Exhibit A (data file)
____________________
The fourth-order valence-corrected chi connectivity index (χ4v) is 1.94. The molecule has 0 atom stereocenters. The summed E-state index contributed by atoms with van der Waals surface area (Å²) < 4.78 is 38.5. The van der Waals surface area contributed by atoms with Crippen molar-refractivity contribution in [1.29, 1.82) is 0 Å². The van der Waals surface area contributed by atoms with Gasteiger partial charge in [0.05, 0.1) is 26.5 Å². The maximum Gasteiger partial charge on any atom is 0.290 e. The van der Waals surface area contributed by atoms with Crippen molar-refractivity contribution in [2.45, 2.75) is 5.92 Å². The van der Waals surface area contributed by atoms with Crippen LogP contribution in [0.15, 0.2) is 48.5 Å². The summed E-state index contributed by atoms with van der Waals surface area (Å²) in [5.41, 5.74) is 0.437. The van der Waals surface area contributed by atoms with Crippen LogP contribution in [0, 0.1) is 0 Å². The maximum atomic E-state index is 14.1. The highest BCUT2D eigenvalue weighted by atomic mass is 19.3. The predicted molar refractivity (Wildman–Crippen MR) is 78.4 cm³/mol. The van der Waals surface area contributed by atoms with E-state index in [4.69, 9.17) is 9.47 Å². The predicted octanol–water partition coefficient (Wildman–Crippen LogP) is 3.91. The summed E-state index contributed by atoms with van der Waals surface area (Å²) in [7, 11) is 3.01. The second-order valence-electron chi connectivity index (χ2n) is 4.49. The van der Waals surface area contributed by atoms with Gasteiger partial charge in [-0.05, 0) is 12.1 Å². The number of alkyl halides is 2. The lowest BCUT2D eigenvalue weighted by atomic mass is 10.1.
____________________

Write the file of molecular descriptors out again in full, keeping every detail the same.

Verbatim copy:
The fourth-order valence-corrected chi connectivity index (χ4v) is 1.94. The molecule has 0 atom stereocenters. The summed E-state index contributed by atoms with van der Waals surface area (Å²) < 4.78 is 38.5. The van der Waals surface area contributed by atoms with Crippen molar-refractivity contribution in [1.29, 1.82) is 0 Å². The van der Waals surface area contributed by atoms with Gasteiger partial charge in [0.05, 0.1) is 26.5 Å². The maximum Gasteiger partial charge on any atom is 0.290 e. The van der Waals surface area contributed by atoms with Crippen molar-refractivity contribution in [2.45, 2.75) is 5.92 Å². The van der Waals surface area contributed by atoms with Crippen LogP contribution in [0.15, 0.2) is 48.5 Å². The summed E-state index contributed by atoms with van der Waals surface area (Å²) in [5.41, 5.74) is 0.437. The van der Waals surface area contributed by atoms with Crippen LogP contribution in [0, 0.1) is 0 Å². The maximum atomic E-state index is 14.1. The highest BCUT2D eigenvalue weighted by atomic mass is 19.3. The predicted molar refractivity (Wildman–Crippen MR) is 78.4 cm³/mol. The van der Waals surface area contributed by atoms with E-state index in [4.69, 9.17) is 9.47 Å². The predicted octanol–water partition coefficient (Wildman–Crippen LogP) is 3.91. The summed E-state index contributed by atoms with van der Waals surface area (Å²) in [7, 11) is 3.01. The second-order valence-electron chi connectivity index (χ2n) is 4.49. The van der Waals surface area contributed by atoms with Gasteiger partial charge in [-0.05, 0) is 12.1 Å². The number of alkyl halides is 2. The lowest BCUT2D eigenvalue weighted by atomic mass is 10.1.